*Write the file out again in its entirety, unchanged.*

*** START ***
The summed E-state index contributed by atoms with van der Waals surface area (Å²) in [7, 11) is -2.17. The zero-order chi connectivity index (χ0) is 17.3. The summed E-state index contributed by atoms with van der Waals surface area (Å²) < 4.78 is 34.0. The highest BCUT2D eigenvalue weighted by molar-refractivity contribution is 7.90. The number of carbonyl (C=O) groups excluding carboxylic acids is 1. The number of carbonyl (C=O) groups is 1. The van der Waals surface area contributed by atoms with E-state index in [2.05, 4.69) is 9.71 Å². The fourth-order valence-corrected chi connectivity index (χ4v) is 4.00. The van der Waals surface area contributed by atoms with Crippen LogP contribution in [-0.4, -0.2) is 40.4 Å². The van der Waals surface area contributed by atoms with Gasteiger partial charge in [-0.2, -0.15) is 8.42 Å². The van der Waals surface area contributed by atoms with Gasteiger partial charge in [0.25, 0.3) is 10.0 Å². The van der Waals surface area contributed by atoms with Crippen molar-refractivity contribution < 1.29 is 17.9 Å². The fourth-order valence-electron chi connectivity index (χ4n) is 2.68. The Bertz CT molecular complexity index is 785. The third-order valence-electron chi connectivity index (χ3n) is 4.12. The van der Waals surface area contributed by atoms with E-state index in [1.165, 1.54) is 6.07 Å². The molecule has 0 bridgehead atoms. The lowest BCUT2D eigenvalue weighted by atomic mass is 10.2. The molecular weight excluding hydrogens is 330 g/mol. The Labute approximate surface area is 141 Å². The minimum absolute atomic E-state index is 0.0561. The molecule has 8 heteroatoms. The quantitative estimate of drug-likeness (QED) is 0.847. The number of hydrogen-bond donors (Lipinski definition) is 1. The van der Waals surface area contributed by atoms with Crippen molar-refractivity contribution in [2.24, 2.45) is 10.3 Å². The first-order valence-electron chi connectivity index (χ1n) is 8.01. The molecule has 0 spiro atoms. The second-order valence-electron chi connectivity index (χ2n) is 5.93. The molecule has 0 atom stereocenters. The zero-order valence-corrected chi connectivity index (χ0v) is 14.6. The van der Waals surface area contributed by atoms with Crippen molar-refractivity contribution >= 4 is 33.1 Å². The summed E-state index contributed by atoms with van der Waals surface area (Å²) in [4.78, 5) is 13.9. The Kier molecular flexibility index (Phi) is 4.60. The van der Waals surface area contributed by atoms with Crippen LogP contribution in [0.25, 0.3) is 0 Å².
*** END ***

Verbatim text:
The summed E-state index contributed by atoms with van der Waals surface area (Å²) in [7, 11) is -2.17. The zero-order chi connectivity index (χ0) is 17.3. The summed E-state index contributed by atoms with van der Waals surface area (Å²) < 4.78 is 34.0. The highest BCUT2D eigenvalue weighted by molar-refractivity contribution is 7.90. The number of carbonyl (C=O) groups excluding carboxylic acids is 1. The number of carbonyl (C=O) groups is 1. The van der Waals surface area contributed by atoms with E-state index in [2.05, 4.69) is 9.71 Å². The fourth-order valence-corrected chi connectivity index (χ4v) is 4.00. The van der Waals surface area contributed by atoms with Crippen LogP contribution in [-0.4, -0.2) is 40.4 Å². The van der Waals surface area contributed by atoms with Gasteiger partial charge in [-0.2, -0.15) is 8.42 Å². The van der Waals surface area contributed by atoms with Gasteiger partial charge in [0.25, 0.3) is 10.0 Å². The van der Waals surface area contributed by atoms with Crippen molar-refractivity contribution < 1.29 is 17.9 Å². The fourth-order valence-electron chi connectivity index (χ4n) is 2.68. The Bertz CT molecular complexity index is 785. The third-order valence-electron chi connectivity index (χ3n) is 4.12. The van der Waals surface area contributed by atoms with E-state index in [1.165, 1.54) is 6.07 Å². The molecule has 0 bridgehead atoms. The lowest BCUT2D eigenvalue weighted by atomic mass is 10.2. The molecular weight excluding hydrogens is 330 g/mol. The Labute approximate surface area is 141 Å². The minimum absolute atomic E-state index is 0.0561. The molecule has 8 heteroatoms. The quantitative estimate of drug-likeness (QED) is 0.847. The number of hydrogen-bond donors (Lipinski definition) is 1. The van der Waals surface area contributed by atoms with Crippen molar-refractivity contribution in [2.24, 2.45) is 10.3 Å². The first-order valence-electron chi connectivity index (χ1n) is 8.01. The molecule has 0 spiro atoms. The second-order valence-electron chi connectivity index (χ2n) is 5.93. The molecule has 0 atom stereocenters. The zero-order valence-corrected chi connectivity index (χ0v) is 14.6. The van der Waals surface area contributed by atoms with Crippen molar-refractivity contribution >= 4 is 33.1 Å². The summed E-state index contributed by atoms with van der Waals surface area (Å²) in [4.78, 5) is 13.9. The Kier molecular flexibility index (Phi) is 4.60. The van der Waals surface area contributed by atoms with Crippen LogP contribution in [0.25, 0.3) is 0 Å².